I won't say anything more about the book except that the ways in which the players adopt their set speeches to an improvisational dramaturgy rooted in the experience of the community they have temporarily joined would, I think, warm the cockles of the Living Theater's heart. Oh, well, I should add that there is a slightly acrid taste of homophobia in the book, as well; but I didn't say the book is perfect.

Speaking with a colleague as we both left the library one dark November evening, I recommended Sharon Olds's The Father to her, and I am reminded that it is a book well worth mention here (it is available in paperback from Knopf). The Father looks like a collection of the author's poems, but when I read it I thought it really one long poem in many small parts, all written during and about the protracted death of the poet's father. Olds, a well-known poet, needs little praise--hold on: is that really true of any poet these days?--but this is a book so astonishingly good that if you have, by some mischance, not yet picked it up and zoomed right through it, this is a terrific moment to remedy that lacuna in your reading. [Addendum (3 October 1996): I wrote about this book once more, as well as about a more recent book of poetry by Sharon Olds, in January of 1996.]

My students' warm response to Mildred Walker's 1944 Winter Wheat emboldens me to mention that hers, too, is a wonderful book that people seem (unaccountably) to neglect in droves. A bildungsroman about a young girl raised on a Montana wheat farm, its author's and its subject's insignificant gender, as well as its setting's unimportant geography, all seem to have combined to push it right out of sight, where it might have remained but for an imaginative paperback reprint from the University of Nebraska Press (where someone has obviously thought long and hard about what is insignificant and what is unimportant). Walker's writing is absolutely certain and controlled from her very first sentence. Her story is as hard-edged, as beautiful, and as deeply moving as the landscape in which she locates it.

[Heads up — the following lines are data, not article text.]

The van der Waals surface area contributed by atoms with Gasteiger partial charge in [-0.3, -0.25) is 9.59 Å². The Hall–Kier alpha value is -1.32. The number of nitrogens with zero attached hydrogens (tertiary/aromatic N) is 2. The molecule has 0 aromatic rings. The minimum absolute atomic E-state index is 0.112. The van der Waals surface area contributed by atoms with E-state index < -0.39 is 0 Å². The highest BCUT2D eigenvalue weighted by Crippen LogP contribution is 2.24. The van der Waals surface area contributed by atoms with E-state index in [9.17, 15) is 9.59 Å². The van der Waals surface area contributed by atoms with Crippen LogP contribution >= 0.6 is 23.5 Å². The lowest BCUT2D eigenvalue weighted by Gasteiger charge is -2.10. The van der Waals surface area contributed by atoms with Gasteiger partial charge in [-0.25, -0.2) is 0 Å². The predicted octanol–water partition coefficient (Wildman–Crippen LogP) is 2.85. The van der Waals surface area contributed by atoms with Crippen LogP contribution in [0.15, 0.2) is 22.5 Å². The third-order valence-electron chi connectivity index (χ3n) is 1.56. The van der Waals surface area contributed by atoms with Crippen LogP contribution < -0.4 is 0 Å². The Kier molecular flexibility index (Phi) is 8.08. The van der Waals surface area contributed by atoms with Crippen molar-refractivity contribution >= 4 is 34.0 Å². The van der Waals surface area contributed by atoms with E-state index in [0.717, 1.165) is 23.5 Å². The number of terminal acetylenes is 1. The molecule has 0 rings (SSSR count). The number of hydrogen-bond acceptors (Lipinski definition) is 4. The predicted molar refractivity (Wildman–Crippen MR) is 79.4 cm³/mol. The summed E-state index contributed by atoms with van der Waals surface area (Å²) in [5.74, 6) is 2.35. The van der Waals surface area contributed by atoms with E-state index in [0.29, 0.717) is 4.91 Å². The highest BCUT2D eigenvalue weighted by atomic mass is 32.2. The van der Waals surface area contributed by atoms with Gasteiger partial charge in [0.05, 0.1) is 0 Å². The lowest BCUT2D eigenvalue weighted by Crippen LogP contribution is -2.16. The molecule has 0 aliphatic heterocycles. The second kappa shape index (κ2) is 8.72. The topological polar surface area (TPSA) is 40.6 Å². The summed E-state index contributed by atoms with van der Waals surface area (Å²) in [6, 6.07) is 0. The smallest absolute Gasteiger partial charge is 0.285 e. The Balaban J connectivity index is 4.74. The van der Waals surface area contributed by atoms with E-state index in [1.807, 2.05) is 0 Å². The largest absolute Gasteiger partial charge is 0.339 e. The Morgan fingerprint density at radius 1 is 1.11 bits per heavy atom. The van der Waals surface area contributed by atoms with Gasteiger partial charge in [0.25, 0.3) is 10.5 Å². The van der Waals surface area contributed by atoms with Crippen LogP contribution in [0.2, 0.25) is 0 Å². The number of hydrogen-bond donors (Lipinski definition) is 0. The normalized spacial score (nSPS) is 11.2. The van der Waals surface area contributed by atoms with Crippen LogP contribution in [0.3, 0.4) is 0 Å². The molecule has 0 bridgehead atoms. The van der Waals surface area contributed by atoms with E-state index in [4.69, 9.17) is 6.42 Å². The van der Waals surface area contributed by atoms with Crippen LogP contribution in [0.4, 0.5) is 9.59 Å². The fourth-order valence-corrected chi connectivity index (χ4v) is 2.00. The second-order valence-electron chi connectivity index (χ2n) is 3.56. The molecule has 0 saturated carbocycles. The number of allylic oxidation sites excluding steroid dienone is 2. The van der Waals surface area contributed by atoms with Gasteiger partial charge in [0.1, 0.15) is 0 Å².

I suggested to my students, following the lead of one of them, that Winter Wheat is not only a bildungsroman but also a war novel (1944, after all . . . ). The more I think about it the more I think this is an especially sensible way to read Winter Wheat. But whether you find this approach to it sensible or not, I think you will find the book itself well worth your while. So far, every one who has read it on my suggestion has liked it--well, okay, so my students might have been lying ("Is it wrong to make your teacher happy?"). But some (not students!) have even begun buying copies to give to friends. Take a look for yourself. The world doesn't present us with enough truly gorgeous books. And Walker has more.

December 1995

I put on all my own syllabi a phrase I stole from an English instructor whom I first met in 1959: "Sloppy writing normally means sloppy thinking." I thought he was right then; I still think so. Nonetheless, even though Todd Gitlin's new book, The Twilight of Common Culture: Why America is Wracked by Culture Wars (New York: Henry Holt, 1995), is very sloppily written, it is not simply a specimen of sloppy thinking. It is, in fact, a book worth taking the trouble to read.